The Publisher

FirstRollsRoyceMy interest in classic cars has a long history. I got my start on the repair and restoration of classic English engineering working with my Dad on the restoration and maintenance of a 1939 de Havilland DH-82 Tiger Moth airplane.   My Dad learned to fly in one of these canvas and wood biplanes in the Second World War.  He also introduced me to a love of vintage cars. He would talk about pre-war  MG’s, Riley’s and Austin’s he admired in Jamaica as a young man. He also loved the looks of the US built Auburn Speedster  and the European Bugatti.GlenMGAOpel

However, what left a big impression on me was the Rolls Royce – which my Dad said was the finest car in the world and had a sealed engine you never had to worry about. I will never forget a trip we took to Los Angeles to visit various airfields and fliers – and a visit to the Movieland Museum in Orange County.   Here I saw a real Rolls Royce up close! My Dad took a picture of me by the car – which I have always treasured. Of course, I never thought I might ever own such a car!

When IGlenSpitfire was 16 I got my first car – a 1958 MGA coupe, took autoshop to help keep it on the road, and started on a path of buying and restoring English cars. MG’s, Triumphs, Austin Healeys. I mixed in a few German ones here and there also.  This was for necessity as well as fun as I did not have much money to throw at these things to purchase and maintain them. Aside from a hiatus in graduate school and during my early career in Canada and the UK I have kept at it ever since. Working on my cars, working on other people’s British cars from time to time and still mixing in a few non-British cars – my wife’s Alfa Romeo Spider being one in particular.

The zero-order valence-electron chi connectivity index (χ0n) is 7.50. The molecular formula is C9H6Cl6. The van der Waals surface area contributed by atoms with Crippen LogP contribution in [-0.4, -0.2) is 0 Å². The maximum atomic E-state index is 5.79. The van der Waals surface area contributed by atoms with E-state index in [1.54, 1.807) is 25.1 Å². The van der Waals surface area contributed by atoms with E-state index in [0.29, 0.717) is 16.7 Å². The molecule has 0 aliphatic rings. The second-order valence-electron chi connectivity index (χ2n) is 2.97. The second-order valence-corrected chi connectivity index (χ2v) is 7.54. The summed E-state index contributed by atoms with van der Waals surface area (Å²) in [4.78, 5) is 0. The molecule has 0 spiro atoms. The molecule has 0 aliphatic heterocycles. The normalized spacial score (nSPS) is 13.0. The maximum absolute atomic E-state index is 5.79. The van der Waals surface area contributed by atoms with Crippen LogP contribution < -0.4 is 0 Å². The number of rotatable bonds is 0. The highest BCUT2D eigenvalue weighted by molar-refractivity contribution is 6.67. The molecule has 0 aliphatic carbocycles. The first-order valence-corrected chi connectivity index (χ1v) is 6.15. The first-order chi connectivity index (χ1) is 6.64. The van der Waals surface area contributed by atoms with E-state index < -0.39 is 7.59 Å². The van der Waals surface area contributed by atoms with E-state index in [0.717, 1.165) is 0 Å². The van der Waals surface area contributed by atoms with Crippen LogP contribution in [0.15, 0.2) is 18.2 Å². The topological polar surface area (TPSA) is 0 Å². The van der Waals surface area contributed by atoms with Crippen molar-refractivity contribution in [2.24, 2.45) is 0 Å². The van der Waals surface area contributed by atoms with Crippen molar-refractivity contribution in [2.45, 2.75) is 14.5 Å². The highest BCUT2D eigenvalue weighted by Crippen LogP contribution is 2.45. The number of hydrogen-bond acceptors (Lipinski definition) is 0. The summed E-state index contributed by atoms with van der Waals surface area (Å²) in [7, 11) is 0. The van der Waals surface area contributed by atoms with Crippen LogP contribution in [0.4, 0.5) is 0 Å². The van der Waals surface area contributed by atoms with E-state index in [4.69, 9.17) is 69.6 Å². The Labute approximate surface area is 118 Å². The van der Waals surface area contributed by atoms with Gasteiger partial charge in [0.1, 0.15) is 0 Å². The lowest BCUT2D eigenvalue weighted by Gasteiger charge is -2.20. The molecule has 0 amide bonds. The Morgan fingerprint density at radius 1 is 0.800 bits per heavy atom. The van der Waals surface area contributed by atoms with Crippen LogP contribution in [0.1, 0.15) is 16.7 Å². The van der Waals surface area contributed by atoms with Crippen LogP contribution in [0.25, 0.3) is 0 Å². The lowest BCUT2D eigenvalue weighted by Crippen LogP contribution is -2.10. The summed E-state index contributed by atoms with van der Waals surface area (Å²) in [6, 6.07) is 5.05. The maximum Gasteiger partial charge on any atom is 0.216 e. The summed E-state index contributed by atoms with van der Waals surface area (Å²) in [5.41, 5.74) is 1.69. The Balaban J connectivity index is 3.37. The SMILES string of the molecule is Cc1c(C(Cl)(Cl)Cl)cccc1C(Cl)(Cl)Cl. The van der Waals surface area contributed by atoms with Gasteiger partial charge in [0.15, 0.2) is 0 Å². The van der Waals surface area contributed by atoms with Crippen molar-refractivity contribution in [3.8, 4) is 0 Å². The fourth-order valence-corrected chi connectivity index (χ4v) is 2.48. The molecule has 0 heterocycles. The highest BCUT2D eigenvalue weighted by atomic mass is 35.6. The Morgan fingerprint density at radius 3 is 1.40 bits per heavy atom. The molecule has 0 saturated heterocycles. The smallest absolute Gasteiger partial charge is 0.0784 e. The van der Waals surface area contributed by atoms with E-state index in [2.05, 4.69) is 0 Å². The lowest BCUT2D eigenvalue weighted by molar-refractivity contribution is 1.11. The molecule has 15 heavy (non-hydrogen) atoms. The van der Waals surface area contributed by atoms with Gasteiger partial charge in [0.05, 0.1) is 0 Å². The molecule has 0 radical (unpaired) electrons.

In recent years my main focus has been Jaguar and Rolls-Royce/Bentley cars. I judge early post-war Rolls-Royces and Bentleys at the RROC Annual Meets.   I  haGlenBentleyBWve  extended my interest back in time to Pre-War Rolls-Royce automobiles also.   I finally got hold of a MG TD, a car my Dad absolutely loved but never owned. For shear fun per-pound you cannot beat it.  My interests have also expanded to the history of the 1920’s to 1960’s cars and the times they reflect. As much of my time during my ‘day job’  is spent researching and writing it seems natural to write a bit from time to time on cars, share my knowledge on repairs and restoration, share a bit on their history, share a bit on events I enjoy, and share a bit of the fun and allure of these old relics of the 20th century. I also look forward to hearing from you on your experiences!

Glen M MacDonald – Publisher

 

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